Local Resident Looks Back on Nearly a Century of Living

By Suzanne McMinn, Lifestyles Editor

Hood County News dated April 6, 1991

Dora Mitchell celebrated a birthday last week.

Not just any birthday, like what the rest of us have. This was Dora Mitchell’s 97th birthday.

Born and raised in Hood County, Dora Mitchell, or “Dodo” as she’s called, has seen a lot in her time.

“We lived in Acton,” she recalled of her early years in Hood County. “We called it ‘going to town’ when we would come to Granbury. There was a store called ‘The Blue Front.’ That’s where I always wanted to go.”

“The Blue Front” was a dry goods store, she said. There her mother bought material for clothes for Mitchell and her sisters, and bought Easter hats. Mitchell remembered crying one year because her sister had a better Easter hat from “The Blue Front” than she had.

They came to town in a two-seated carriage pulled by two horses, she said. Mitchell had five brothers and three sisters, but many were grown by the time she was a young girl.

Mitchell was born in Acton in 1894, the daughter of a country doctor and farmer, Alexander Jarrett, and his wife, Sallie Davis. The family came to Hood County from Georgia, where the Jarrett family lived in a fortress-type 1782 manor now under the care of the Georgia Historical Commission.

She recalled that her parents brought with them a black maid and yard man from Georgia.

“They were very unhappy out at Acton because there were no colored people,” said Mitchell. “So he had to take them back to Georgia.”

Mitchell lived in Acton until she was seven. Of Acton, she remembers enjoying playing paper dolls and walking with her sister to bring lunch to their brother, who worked at the telephone switchboard. The Jarretts, she said, had the second telephone in Acton.

“We would walk barefoot to bring him his lunch,” she said. “The sand would be so hot we would throw our umbrellas down and jump in them.”

The Jarrett family left Acton in 1903 and moved to Amarillo, returning to Granbury in 1906 after meeting hardships in West Texas.

They bought a yellow house on Lambert Street in Granbury. Mitchell still lives there today, surrounded by memories of the past.

As a teenager in Granbury, Mitchell enjoyed dancing and the picture show. At that time, she said, a movie theatre rather than an opera house graced the square, and was very popular.

About the age of 19, Mitchell married Jess Walker. She divorced him, married him again, and divorced him again. The marriage produced one son, Ramsay, who was born in the house on Lambert Street with the assistance of Dr. Jarrett.

After her second divorce, Mitchell moved back home with her parents to the house on Lambert Street. Leonard Mitchell lived across the street.

“I would walk by there and he would holler at me,” said Mitchell, a spark in her eyes. “I got a kick out of him trying to make his wife jealous. And she was jealous.”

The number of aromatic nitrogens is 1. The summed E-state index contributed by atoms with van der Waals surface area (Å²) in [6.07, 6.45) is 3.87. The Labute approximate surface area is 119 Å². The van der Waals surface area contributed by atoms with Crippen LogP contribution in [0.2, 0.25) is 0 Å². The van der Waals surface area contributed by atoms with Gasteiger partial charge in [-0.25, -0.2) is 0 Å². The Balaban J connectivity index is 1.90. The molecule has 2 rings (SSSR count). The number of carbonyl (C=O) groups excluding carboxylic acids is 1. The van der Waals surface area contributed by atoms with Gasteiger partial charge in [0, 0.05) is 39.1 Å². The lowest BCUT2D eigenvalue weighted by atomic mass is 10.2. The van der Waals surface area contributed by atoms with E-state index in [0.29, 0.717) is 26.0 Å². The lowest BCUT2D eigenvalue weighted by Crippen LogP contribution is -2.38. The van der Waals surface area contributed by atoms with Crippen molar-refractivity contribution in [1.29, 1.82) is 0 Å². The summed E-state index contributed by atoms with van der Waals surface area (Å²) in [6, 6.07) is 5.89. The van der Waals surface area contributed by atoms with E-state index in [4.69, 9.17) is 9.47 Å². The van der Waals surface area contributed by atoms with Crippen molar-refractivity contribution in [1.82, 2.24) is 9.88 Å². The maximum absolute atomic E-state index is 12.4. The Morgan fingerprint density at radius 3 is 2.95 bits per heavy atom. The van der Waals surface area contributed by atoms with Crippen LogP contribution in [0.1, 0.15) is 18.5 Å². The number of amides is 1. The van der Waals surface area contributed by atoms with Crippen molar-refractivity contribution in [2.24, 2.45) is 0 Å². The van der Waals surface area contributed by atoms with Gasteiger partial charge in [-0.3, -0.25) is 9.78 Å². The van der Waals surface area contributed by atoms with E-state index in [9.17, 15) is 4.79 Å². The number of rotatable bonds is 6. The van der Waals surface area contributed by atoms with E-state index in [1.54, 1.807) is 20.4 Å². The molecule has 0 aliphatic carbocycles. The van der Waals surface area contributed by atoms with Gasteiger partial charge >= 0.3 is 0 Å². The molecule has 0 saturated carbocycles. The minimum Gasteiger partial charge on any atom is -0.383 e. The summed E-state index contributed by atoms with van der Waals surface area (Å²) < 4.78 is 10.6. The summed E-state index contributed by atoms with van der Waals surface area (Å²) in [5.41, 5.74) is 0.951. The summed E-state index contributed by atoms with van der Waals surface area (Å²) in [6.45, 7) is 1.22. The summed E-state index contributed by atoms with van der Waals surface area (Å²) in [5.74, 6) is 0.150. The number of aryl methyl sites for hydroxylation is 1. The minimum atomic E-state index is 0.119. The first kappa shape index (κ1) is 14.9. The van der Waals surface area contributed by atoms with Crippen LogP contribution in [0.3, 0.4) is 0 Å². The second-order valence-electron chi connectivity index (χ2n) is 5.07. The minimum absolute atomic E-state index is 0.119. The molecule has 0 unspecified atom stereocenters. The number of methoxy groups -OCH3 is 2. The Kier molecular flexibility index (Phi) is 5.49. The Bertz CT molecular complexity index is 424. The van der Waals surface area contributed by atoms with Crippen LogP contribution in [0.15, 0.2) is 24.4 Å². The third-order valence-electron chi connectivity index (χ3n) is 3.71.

Leonard Mitchell eventually divorced his wife and married Dodo. The couple, along with her son Ramsay, moved to an apartment over a drugstore on the west side of the square that Leonard Mitchell had purchased from the Hannafords around 1918. Mitchell’s Drugstore remained in existence through the 1930’s.

Horses, not cars, brought customers to the square in those days. One of Mitchell’s fondest memories is that of her son Ramsay and his horse Dan.

“Everything he ever had he called Dan,” she said. She remembers him leaving his horse in front of the courthouse. “He would just drop the reins,” she said. “When he would call ‘Dan’ he’d come to him.”

Dodo Mitchell also recalled people driving to the square in early automobiles as time went by.

But Mitchell’s favorite memories of the square revolve around the boyhood antics of her son Ramsay.

“One time he put a wagon on top of the courthouse,” she said. Another time he painted a storefront black. Mitchell laughed as she recalled what he did in front of First National Bank. “He put a potty out in front of the bank and a sign that said ‘Put your deposits here’,” she said.

Mitchell said the square is not too different now from the way it was then, except for the paved streets and cars, and of course, all the people.

Mitchell has a definite opinion on the recent influx of people into Granbury.

“I don’t like it,” she declared firmly. “I’d rather there not be so many people. I don’t know them. I don’t know my neighbors very well.”

Mitchell prefers the time when she knew everybody in Granbury. People used to sit down outside Mitchell’s Drugstore and talk, she said. That’s how she got all the news of the town.

“I knew everybody,” she said. “There wasn’t a stranger.”

She has an even stronger opinion on the transformation of the Brazos River into Lake Granbury.

“We didn’t like it, and I still don’t,” she said. “I love the river. I liked to go down and walk in the sand bar and play in the shallow water.”

And so times have changed, but Dodo Mitchell is still around, still living in the yellow house on Lambert Street where her father delivered her son in the front bedroom over 70 years ago.